United Nations officials warned on Tuesday that fighting between rebels and army troops in eastern Democratic Republic of Congo (DRC) had displaced up to 500 000 people and left many in an ”appalling” situation.
The warning came as heavy fighting between forces loyal to renegade general Laurent Nkunda and the army continued in the Nord-Kivu region on Tuesday, the day after the rebels launched an ”active offensive” against army troops.
A spokesperson for the UN Office for Coordination of Humanitarian Affairs in the provincial capital of Goma told Agence France-Presse on Tuesday that it had recorded 371 000 people as internally displaced in the region since December 2006.
”But we have information of another 136 000 displaced people, which we have not yet confirmed because of the security situation, which would bring the total displaced up to half a million in nine months,” Louis Vigneault said.
The UN High Commissioner for Refugees (UNHCR) said the situation of the displaced people, many of them in camps north-west of Goma, was ”appalling”.
”In Mugunga, more than 80 000 people are packed into five makeshift camps. There are tensions between them, they are not being welcomed by local people and there are reports of rapes in the camps,” spokesperson Jens Hesemann said.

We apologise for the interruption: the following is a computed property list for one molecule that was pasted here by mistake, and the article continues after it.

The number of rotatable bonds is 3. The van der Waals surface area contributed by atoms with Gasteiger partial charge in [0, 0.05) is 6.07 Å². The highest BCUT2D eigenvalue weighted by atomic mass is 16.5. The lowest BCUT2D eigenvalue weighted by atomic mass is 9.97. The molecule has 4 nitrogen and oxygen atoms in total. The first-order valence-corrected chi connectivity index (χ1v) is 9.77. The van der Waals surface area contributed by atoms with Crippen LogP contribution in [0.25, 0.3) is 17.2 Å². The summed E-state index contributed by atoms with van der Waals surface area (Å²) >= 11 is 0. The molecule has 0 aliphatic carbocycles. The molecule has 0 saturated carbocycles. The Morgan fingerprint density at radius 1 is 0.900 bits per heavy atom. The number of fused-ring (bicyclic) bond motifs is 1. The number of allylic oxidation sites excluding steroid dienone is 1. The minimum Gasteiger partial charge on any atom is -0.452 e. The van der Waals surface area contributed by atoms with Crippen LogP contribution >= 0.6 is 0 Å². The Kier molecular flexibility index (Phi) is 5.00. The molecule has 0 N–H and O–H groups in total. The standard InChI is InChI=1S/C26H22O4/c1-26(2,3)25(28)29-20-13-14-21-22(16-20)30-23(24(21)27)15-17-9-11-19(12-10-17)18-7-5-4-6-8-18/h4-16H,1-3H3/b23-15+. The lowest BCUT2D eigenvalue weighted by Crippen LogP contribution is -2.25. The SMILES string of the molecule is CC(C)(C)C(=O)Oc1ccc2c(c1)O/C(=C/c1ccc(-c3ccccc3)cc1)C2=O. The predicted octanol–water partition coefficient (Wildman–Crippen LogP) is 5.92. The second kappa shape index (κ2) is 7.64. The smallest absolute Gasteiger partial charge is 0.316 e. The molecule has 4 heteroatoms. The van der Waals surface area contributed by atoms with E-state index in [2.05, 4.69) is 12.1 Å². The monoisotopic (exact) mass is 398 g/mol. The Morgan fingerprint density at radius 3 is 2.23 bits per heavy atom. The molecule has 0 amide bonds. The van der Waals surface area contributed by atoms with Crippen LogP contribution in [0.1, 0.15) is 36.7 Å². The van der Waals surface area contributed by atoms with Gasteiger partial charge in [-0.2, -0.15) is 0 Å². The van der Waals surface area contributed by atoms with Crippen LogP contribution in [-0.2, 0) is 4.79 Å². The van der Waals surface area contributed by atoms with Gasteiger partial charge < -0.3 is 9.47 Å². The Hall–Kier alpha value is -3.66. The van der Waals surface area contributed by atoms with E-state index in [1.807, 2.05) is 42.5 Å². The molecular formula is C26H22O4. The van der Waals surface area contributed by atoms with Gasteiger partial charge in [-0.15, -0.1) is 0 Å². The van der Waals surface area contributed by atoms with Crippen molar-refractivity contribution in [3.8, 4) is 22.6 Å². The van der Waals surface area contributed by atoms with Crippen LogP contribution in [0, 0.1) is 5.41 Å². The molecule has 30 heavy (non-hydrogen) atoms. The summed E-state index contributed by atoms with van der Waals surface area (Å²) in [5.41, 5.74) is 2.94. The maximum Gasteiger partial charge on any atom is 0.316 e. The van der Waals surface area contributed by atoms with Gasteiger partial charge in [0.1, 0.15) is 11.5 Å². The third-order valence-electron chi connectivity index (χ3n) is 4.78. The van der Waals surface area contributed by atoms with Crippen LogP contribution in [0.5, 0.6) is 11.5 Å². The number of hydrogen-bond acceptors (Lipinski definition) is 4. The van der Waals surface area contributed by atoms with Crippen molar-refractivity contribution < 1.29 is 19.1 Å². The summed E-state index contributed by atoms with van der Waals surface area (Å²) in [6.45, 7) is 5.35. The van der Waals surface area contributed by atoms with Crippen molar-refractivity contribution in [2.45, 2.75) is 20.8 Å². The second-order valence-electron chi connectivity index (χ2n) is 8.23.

”These people are victims of pillaging and violence by different armed groups, both rebels and soldiers,” he said.
”They have witnessed the forced recruitment of children, arbitrary arrests and attacks on areas where they have gathered before entering the camps.”
The ongoing fighting made it hard for aid workers to reach many of the displaced people, the UNHCR said.
Nkunda, a Tutsi, is a powerful local warlord in the Masisi highlands, located west of Goma, and claims to protect local people against the army and hostile ethnic communities.
Heavy clashes occurred over the weekend and were expected to intensify after Nkunda announced a new offensive on Monday and rejected a ceasefire agreed with the army a month ago under pressure from the UN.
The UN mission in DRC confirmed fighting continued on Tuesday and said it had deployed an operational base in the area to protect civilians.
Speaking by telephone from the Masisi highlands, Nkunda accused the army — also known as FARDC — of razing the homes of local people.
”In the hills around the villages [where clashes are occurring], FARDC have burned about 30 houses,” he said, adding: ”We are resisting these attacks.”
Nkunda repeated his accusations that the army was fighting alongside extremist Rwandan Hutus based in eastern DRC, many of whom are alleged to have taken part in the Rwandan genocide of ethnic Tutsis and moderate Hutus in 1994.
The army command at Goma was unavailable for comment, but has previously denied the claims.
Meanwhile, local media group Journalists in Danger said on Tuesday that two Ugandan journalists had been detained in Nord-Kivu since October 3 for trying to make contact with Nkunda. — AFP